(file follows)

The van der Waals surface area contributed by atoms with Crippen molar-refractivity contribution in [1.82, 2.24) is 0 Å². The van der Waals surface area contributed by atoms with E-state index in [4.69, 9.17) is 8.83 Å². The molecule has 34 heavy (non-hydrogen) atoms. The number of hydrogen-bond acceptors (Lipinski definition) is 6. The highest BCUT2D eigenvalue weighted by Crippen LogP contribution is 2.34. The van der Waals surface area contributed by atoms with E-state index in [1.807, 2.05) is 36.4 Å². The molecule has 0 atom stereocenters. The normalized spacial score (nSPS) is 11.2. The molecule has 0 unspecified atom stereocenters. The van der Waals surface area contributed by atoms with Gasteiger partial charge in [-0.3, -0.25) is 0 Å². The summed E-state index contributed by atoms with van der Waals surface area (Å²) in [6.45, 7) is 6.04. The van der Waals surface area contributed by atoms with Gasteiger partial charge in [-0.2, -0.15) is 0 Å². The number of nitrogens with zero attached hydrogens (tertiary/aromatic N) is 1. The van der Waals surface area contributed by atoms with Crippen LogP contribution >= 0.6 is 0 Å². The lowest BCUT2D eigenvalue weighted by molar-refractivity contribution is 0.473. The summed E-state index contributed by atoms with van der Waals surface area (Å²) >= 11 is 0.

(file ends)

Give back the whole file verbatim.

The van der Waals surface area contributed by atoms with Crippen molar-refractivity contribution in [1.82, 2.24) is 0 Å². The van der Waals surface area contributed by atoms with E-state index in [4.69, 9.17) is 8.83 Å². The molecule has 34 heavy (non-hydrogen) atoms. The number of hydrogen-bond acceptors (Lipinski definition) is 6. The highest BCUT2D eigenvalue weighted by Crippen LogP contribution is 2.34. The van der Waals surface area contributed by atoms with E-state index in [1.807, 2.05) is 36.4 Å². The molecule has 0 atom stereocenters. The normalized spacial score (nSPS) is 11.2. The molecule has 0 unspecified atom stereocenters. The van der Waals surface area contributed by atoms with Gasteiger partial charge in [-0.3, -0.25) is 0 Å². The summed E-state index contributed by atoms with van der Waals surface area (Å²) in [6.45, 7) is 6.04. The van der Waals surface area contributed by atoms with Gasteiger partial charge in [-0.2, -0.15) is 0 Å². The number of nitrogens with zero attached hydrogens (tertiary/aromatic N) is 1. The van der Waals surface area contributed by atoms with Crippen LogP contribution >= 0.6 is 0 Å². The lowest BCUT2D eigenvalue weighted by molar-refractivity contribution is 0.473. The summed E-state index contributed by atoms with van der Waals surface area (Å²) >= 11 is 0.